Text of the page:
#11 Charlotte Watson 2016-08-19 12:10
Just want to say thank you for all these memorable guest stars and other professionals on the Dick Cavett episodes, I love them all, from the 50s and onward "Thanks for the Memories"
#10 Jeff Davis 2016-08-17 02:26
I hope "someone" will actually read this. Although much younger than the active popularity of the 70's, more than I could appreciate at the time, I now weep at the clarity/appreciation I have at 48 for The dick Cavett show and what Dick stood up for. Being the grandson of an Air Force Base commander, G.grandson of a Florida Legislator/Sgt of Arms of the House, cousin of a 78' Golden Globe Winner riding the Midnight Express, I have a greater appreciation of Dick's work and more over his mission for the telling of the truth. Thank you Dick. I'll save the "for you see" for a personal encounter one day. Keep up the good the good work.
#9 Shirley Anderson 2016-08-16 21:48
Just finished watching your 72 encounter with Danny Kaye and Dr. DeBakey, the albatross & Julie Newmar
It was a treasure to watch- 44 years later! I will now getting your book. This is survival after losing my beloved. Thank you for these programs I now watch at prime time and earlier, the programming now is so bad, you are an old shinning star we can revisit, unless there is a william holden movies On! My new interest. Reminds me of my hubby, just a little. So, you are giving me, now age 70, a wonderful look back I was too busy in the 60's and 70's to watch much TV so, thanks AK
also to Decades for giving you and your shows to us for an enjoyable look back.
#8 Barbara Occhipinti 2016-08-10 18:53
I'm only 22 pages into 'Brief Encounters', but I'm loving it...brings back happy memories of watching your show. My husband and I really enjoy you. We are in our mid 80's, so we have been fans since you got your start. We hope this finds you in good health and enjoying life. Can you do anything about Donald Trump...his antics are driving us mad!! Every day we think his latest lie or rude comment will destroy him, but it doesn't happen. Now we worry for Hillary's safety. He is a monster. Again, we love your unique take on life...I'll write again after I finish your book. Thanks for all the happy memories.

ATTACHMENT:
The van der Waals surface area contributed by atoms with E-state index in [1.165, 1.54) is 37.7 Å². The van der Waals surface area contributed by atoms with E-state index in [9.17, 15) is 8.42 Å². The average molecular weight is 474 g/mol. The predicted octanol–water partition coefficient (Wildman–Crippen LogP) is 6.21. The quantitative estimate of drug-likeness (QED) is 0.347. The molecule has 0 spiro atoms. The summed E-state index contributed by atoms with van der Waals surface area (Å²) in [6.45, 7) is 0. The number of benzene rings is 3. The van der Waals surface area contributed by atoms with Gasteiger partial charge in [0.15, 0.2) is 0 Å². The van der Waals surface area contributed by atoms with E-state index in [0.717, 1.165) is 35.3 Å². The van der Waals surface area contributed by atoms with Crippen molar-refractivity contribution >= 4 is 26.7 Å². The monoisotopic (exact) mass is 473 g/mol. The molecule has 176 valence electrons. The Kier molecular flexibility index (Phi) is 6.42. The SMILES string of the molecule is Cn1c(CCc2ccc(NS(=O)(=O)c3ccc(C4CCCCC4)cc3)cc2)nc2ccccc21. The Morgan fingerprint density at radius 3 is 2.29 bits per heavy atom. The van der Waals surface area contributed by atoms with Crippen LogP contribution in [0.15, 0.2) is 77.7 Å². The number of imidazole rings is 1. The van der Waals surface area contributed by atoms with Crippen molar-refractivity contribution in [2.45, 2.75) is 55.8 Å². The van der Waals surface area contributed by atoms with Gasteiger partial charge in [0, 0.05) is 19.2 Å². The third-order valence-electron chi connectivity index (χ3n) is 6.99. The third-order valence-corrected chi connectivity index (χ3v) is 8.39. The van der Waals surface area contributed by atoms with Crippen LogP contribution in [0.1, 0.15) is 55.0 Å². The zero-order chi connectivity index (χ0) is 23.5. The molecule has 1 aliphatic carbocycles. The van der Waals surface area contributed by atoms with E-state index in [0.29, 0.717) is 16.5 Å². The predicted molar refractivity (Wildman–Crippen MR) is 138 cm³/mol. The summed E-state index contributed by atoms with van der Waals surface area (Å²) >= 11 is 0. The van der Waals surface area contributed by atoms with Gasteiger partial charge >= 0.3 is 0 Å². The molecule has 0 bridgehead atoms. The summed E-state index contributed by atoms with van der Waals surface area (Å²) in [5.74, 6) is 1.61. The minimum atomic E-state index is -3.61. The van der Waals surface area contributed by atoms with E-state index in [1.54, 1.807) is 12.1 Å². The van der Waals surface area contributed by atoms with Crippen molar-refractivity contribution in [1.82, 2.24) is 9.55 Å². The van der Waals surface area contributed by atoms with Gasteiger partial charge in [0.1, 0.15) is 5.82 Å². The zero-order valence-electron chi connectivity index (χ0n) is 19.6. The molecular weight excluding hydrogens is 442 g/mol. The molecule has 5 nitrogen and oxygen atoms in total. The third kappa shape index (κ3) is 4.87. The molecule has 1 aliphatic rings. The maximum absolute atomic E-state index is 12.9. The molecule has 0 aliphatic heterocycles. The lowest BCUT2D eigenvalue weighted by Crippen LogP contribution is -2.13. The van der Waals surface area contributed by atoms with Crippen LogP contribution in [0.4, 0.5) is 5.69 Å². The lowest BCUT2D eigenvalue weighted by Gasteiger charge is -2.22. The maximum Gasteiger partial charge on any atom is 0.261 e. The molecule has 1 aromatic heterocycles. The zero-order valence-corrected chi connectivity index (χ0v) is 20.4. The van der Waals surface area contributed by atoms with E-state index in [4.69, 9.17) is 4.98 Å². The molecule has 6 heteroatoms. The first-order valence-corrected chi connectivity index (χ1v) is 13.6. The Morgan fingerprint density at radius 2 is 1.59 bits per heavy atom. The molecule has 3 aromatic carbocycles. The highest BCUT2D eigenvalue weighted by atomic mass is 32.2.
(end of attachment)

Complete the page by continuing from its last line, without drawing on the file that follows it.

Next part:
#7 Van Morrow 2016-06-17 14:28
Brief Encounters is a terrific book with fun anecdotes as were his first two books. I want to mention how important his late night show was to me in 1970, the year I moved to NYC. I lived there for seven years during which I obtained a doctorate at NYU. When I first arrived with little money, I began substitute teaching in the public schools near my rented room in the East Village. I could not afford Broadway shows, so I started going to the Dick Cavett Show every afternoon after school. I had never seen celebrities up close until then. I arrived early to watch them go in and stayed late to see them leave. Tony Curtis was the guest at my first visit to the show. I was there when Hugh Hefner had a lively debate with a group of feminists. My favorite time was when Orson Welles was there. I think he stared straight at me (on the front row of the balcony) during a break. I wanted to wave but was too nervous. The worst interviewee was Rock Hudson, who wouldn't respond to Dick.
#6 sylvia 2016-06-10 14:03
Just finished the book - thankfully I downloaded the audio book and it was a delight to hear Mr. Cavett's voice whilst reading the book. Truly wonderful! My dream job is to interview interesting people - what an inspiration Mr. Cavett is!! Thank you very much!!